I couldn’t help but smile at the dozens of greeting cards sent to Pa Herman and Ma May by their children and, later, their grandchildren. Such simple and universal items, but sweet reminders of those who lived in and loved this house before us.
Many of my attic discoveries are worn, rusted or beyond use. These, we’ll restore and display or donate to the Albert Lowe Museum.
Happily, other items, like the bed frames and Pa Herman’s tables, can definitely be reused. There’s a set of gorgeous mahogany bedposts that I hope we can incorporate into a four-poster bed, and a wooden settee which, with some spiffy new cushions, will fit perfectly in Fish Hooks’ tiny living room. Once repaired, those ancient wood dining chairs will find new life in our kitchen, and the galvanized buckets in which we kids used to bathe before the house had running water might make pretty planters or perhaps ice buckets.
But the slop buckets we used rather than trekking to the outhouse in the middle of the night? Those I can gladly live without.
Having spent much of my childhood in Nassau surrounded by hotels, cruise ships, duty-free shops and sunburned foreigners, I’m not keen on touristy things. I have zero desire to parasail, jet ski, have my hair braided or shop for made-in-China souvenirs. With apologies to the organizers, and those who wouldn’t dream of missing it, I’d rather be stranded naked in a swarm of jellyfish than attend the Stranded Naked beach party.
During our recent trip to Green Turtle Cay, I wanted to do something different for Tom’s birthday. Several friends suggested a day trip with local guide Lincoln Jones, and though I secretly suspected it might end up being a rum-soaked, reggae-blasting booze cruise (nothing wrong with that – just not my thing), I decided to give it a try.
Turns out – and my husband will love this – I couldn’t have been more wrong. The day was lovely and low-key, and, given that boating, fishing and beach cookouts are practically built into the Bahamian DNA, as authentically native as it gets.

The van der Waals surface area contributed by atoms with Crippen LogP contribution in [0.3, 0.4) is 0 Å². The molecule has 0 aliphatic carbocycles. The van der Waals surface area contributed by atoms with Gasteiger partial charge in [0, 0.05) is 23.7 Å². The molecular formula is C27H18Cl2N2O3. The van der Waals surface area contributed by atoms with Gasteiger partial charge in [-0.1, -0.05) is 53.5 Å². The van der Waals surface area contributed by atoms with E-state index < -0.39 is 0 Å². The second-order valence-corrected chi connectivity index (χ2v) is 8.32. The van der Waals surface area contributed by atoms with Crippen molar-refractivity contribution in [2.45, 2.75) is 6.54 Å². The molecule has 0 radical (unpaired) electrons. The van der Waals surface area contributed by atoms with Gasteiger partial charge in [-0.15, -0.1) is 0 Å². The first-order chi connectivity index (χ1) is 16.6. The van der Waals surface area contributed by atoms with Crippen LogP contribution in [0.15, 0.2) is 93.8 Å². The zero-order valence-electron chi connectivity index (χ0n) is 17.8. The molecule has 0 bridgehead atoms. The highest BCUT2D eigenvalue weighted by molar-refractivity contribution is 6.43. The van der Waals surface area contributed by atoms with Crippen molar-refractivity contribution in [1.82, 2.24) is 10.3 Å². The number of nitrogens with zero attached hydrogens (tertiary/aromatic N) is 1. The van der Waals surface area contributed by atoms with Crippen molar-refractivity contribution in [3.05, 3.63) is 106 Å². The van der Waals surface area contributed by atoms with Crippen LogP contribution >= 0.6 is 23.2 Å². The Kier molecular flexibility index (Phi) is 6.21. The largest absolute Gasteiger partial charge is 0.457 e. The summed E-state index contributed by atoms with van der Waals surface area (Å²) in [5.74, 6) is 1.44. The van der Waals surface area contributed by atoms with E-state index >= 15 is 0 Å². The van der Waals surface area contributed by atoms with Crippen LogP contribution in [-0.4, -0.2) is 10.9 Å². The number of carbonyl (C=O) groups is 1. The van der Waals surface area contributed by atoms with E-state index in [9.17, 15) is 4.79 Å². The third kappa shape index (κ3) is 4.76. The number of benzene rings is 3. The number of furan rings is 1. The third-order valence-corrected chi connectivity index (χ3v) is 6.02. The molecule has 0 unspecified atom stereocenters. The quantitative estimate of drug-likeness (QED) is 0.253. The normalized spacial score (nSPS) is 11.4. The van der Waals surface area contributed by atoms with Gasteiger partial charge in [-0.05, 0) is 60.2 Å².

The entire day evoked fond memories for me: conch diving with my cousins in Hope Town, hand-line fishing from the seawall opposite Fish Hooks, Sunday beach picnics and public holiday cookouts with my extended family in Nassau.
Lincoln collected us from our cottage around 9:30 am. In addition to Tom and me, there were three other guests. We headed north in the Sea of Abaco before veering right between Munjack and Ambergris Cays and into the Atlantic.
Fifteen or so minutes out, Lincoln shifted the boat into neutral and tossed a line overboard. When he landed a mutton fish in less than a minute, we dropped anchor and baited the remaining lines. Despite competing with a shark and a barracuda, both intent on stealing our fish before we could reel them in, we had a productive morning.
Shortly past noon, with the cooler stocked with yellow tails, snappers, grunts and mutton fish, we puttered into the clear shallows at the north end of Munjack Cay. A welcoming committee of young sharks trailed casually behind.
The braver souls, including my husband, hopped overboard off the stern. The saner members of the group waited for the crunch of the hull on sand before scrambling over the bow and onto dry land.
While we explored “Lincoln Park,” our captain retrieved a giant cast-iron skillet from the bushes and kindled a fire. He mixed a batch of Goombay Smashes (a pineapple-based rum drink invented on Green Turtle Cay), cleaned and floured much of the morning’s catch, sliced and seasoned potatoes and set out a fresh salad.
It was great to get to know Lincoln – turns out that as kids, he and his brother used to go fishing with my two uncles when they’d come to Green Turtle Cay on school holidays.
The other guests – a married couple, both psychologists, and a country music publicist – were interesting and intelligent and much fascinating conversation and laughter ensued.
It felt so much like the family outings of my childhood, I could almost hear my dad and uncles debating politics, and my grandmother warning we’d get cramps for swimming so soon after eating.
Not that we swam after lunch. Once we were done, Lincoln marched a pan of fish carcasses down to the water. A dozen or so small sharks swam lazy circles in the shallows. Lincoln tossed in a fish head and the sharks darted simultaneously toward it. Two stingrays hung back, waiting for the sharks to clear out before gliding in to nibble the leftovers.
Truth be told, getting up close and personal with rays and sharks isn’t typically Bahamian, but perhaps more locals would take conservation seriously if they could experience these amazing creatures up close.
After a few minutes, I was more fascinated by the sharks than scared of them, and by the time we were leaving, I was comfortable enough to wade out into the water to board the boat.
Of the many things I enjoyed about our day with Lincoln, one of the best was sharing it with the foreigners in the group, all of whom seemed to really enjoy the trip. It was terrific to see tourists have the opportunity to experience the real Bahamas, rather than some generic, manufactured facsimile.